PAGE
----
• We give breaks to various citizens for any number of reasons all the time. Why should we not give each other a break (if we can)? Especially on minor traffic offenses which usually incur more of a civil penalty than a criminal penalty. I would NEVER overlook a felony or incident where there were injuries. But a traffic violation.........

  • What happened to the spirit of the law versus the letter? A bit overblown in my opinion. Now if he was DUI, argumentative or attempted to flee in a golf cart (lol) sign him up regardless of whether married to a law enforcement officer or not. Otherwise, warn him regardless if related to law enforcement.

  • The first thing she does is ask the officer if his BWC is on and once he says it is, she announces who she is anyways. Once you know the camera is on, probably the right time to be quiet and take the fine for the unregistered golf cart. Based on the officer’s demeanor, I’m guessing they would have received a verbal warning anyways. We should all exercise professional courtesy on this job because we rely on each other, but we also shouldn’t be putting each other in difficult situations.

  • I don’t see it as a problem at all. I’m in the group that says letting the officer know who you are is better than them inadvertently seeing your firearm as you are reaching for your papers. I also never wrote another officer in my 35 years unless ordered to. And by the way, since I have a unique name, my sons, daughters and wife never needed to tell anyone of their relationship to a police officer! Since this is a Florida story, I’ve observed that an inordinate number of these stories come from that state, some of them even involving drawing firearms on uniformed officers. I really wonder if there is some sort of culture down there that promotes not giving a fellow officer the benefit of the doubt and telling the media afterward, or is there some sort of intense rivalry going on? To an old easy-going cop, it just seems petty and small. Policing is a brotherhood, and with increasing numbers of assaults on police officers nationwide, it seems to me we need to focus on looking out for each other no matter which uniform we wear rather than looking for reasons to “go after” another cop and seeking to get it on the news to humiliate him or her.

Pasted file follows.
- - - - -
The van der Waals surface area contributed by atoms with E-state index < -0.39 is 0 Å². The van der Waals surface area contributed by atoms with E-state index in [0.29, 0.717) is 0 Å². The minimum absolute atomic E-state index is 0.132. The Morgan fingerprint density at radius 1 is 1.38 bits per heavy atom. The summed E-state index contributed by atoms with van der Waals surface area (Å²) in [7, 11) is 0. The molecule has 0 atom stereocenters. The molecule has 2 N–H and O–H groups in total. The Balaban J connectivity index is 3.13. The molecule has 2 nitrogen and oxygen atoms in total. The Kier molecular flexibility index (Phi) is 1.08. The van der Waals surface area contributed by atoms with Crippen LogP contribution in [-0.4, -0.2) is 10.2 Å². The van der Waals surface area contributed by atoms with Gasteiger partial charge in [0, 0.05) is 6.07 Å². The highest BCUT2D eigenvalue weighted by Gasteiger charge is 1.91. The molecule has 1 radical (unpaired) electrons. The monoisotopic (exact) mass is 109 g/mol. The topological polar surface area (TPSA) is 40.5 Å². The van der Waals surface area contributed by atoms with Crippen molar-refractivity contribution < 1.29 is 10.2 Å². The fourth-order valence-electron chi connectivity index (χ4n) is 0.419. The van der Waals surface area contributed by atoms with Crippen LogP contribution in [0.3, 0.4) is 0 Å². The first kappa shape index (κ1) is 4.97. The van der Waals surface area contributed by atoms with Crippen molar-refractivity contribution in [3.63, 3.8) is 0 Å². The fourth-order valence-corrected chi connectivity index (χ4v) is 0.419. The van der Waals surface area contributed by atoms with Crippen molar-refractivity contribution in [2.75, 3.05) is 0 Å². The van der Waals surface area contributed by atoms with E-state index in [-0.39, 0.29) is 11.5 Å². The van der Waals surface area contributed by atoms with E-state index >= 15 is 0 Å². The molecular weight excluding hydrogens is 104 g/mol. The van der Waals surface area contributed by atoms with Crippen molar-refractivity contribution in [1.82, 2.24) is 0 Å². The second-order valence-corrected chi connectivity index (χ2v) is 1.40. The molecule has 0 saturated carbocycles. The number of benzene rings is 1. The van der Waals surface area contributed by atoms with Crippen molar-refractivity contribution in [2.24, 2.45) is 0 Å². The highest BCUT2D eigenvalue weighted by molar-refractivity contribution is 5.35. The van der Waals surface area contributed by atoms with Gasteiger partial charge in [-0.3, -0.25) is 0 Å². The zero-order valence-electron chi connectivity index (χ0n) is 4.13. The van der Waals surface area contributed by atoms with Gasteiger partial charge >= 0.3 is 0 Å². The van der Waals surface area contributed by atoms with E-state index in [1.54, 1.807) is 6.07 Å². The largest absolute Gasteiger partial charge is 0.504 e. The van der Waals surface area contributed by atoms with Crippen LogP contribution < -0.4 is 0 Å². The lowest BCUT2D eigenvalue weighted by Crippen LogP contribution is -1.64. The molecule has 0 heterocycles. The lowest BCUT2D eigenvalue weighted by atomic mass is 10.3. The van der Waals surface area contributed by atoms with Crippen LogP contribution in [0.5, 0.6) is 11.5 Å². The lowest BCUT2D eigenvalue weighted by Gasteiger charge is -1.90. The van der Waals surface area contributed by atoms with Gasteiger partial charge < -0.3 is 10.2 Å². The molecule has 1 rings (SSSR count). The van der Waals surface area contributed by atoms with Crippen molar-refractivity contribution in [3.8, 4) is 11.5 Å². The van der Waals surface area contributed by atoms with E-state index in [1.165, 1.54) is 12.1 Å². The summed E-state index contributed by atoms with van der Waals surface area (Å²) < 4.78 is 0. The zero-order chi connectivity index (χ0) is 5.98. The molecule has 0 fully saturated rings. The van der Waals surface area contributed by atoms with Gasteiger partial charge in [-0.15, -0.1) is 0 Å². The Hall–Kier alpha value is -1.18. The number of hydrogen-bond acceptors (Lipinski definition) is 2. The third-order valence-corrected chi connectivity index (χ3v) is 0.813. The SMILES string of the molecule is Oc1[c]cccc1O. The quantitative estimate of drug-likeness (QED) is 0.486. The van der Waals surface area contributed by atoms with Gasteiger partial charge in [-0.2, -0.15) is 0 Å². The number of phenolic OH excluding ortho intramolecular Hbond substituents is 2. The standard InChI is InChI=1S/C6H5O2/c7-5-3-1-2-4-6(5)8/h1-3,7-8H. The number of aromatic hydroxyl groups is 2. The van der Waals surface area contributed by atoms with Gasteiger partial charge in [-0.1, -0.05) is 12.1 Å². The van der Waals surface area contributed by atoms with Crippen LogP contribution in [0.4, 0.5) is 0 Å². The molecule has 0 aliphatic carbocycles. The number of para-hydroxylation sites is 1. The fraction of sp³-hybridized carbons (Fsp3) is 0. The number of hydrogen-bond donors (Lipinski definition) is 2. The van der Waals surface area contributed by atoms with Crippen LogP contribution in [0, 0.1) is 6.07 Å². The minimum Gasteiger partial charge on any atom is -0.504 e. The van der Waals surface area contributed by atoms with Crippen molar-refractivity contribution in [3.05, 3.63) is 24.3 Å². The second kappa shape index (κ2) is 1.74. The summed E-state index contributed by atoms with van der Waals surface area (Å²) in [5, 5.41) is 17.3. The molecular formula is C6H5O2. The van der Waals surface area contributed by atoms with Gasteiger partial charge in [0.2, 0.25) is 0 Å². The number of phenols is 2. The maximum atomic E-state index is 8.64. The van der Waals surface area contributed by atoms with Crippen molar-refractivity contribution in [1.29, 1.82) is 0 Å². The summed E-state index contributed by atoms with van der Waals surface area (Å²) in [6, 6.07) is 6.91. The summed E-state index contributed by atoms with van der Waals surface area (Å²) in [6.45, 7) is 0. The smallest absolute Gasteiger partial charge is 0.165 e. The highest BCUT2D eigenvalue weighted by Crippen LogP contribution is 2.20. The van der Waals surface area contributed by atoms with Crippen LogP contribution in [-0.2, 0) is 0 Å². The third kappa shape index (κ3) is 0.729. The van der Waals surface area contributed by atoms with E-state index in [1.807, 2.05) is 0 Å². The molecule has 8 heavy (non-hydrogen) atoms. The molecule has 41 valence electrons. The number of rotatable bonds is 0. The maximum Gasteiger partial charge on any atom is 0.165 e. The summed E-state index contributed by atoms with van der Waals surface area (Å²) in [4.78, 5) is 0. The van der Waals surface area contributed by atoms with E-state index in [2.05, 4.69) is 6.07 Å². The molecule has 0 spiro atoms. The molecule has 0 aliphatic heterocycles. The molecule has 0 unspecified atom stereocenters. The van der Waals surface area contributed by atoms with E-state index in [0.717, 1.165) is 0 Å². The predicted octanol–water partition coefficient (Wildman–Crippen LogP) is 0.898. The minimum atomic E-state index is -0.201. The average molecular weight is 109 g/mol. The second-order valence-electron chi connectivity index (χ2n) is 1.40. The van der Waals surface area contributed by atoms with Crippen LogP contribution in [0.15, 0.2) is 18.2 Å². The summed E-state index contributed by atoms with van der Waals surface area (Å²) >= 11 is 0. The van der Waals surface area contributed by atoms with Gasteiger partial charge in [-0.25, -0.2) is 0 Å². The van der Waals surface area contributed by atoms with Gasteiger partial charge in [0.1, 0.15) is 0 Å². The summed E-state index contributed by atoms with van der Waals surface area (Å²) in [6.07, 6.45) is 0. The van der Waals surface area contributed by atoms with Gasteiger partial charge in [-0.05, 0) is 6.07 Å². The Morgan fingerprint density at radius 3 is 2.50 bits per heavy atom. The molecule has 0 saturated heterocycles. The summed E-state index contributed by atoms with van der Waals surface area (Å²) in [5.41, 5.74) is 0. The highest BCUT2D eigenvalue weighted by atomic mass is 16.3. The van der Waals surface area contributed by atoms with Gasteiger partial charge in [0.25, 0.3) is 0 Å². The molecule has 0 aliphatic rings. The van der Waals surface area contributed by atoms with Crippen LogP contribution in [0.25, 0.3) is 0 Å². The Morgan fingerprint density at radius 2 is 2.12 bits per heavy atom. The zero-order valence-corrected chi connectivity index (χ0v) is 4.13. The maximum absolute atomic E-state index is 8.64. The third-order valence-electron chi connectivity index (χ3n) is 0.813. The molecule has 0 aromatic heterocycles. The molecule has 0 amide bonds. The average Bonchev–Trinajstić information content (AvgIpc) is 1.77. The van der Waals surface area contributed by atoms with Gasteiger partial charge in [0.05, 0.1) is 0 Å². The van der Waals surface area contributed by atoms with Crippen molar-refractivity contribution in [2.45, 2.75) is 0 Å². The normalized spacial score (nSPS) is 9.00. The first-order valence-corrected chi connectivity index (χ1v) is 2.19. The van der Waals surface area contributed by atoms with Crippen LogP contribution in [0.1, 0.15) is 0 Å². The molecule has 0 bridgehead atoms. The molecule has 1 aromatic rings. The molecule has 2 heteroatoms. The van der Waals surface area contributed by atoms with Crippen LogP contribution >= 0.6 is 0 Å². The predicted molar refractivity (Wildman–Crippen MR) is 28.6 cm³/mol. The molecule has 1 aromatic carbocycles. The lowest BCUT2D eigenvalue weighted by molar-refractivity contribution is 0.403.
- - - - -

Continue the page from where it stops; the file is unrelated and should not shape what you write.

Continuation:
Joel Shults retired as Chief of Police in Colorado. Over his 30-year career in uniformed law enforcement and criminal justice education, Joel served in a variety of roles: academy instructor, police chaplain, deputy coroner, investigator, community relations officer, college professor and police chief, among others. Shults earned his doctorate in Educational Leadership and Policy Analysis from the University of Missouri, with a graduate degree in Public Services Administration and a bachelor degree in Criminal Justice Administration from the University of Central Missouri. In addition to service with the U.S. Army military police and CID, Shults has done observational studies with over 50 police agencies across the country. He has served on a number of advisory and advocacy boards, including the Colorado POST curriculum committee, as a subject matter expert.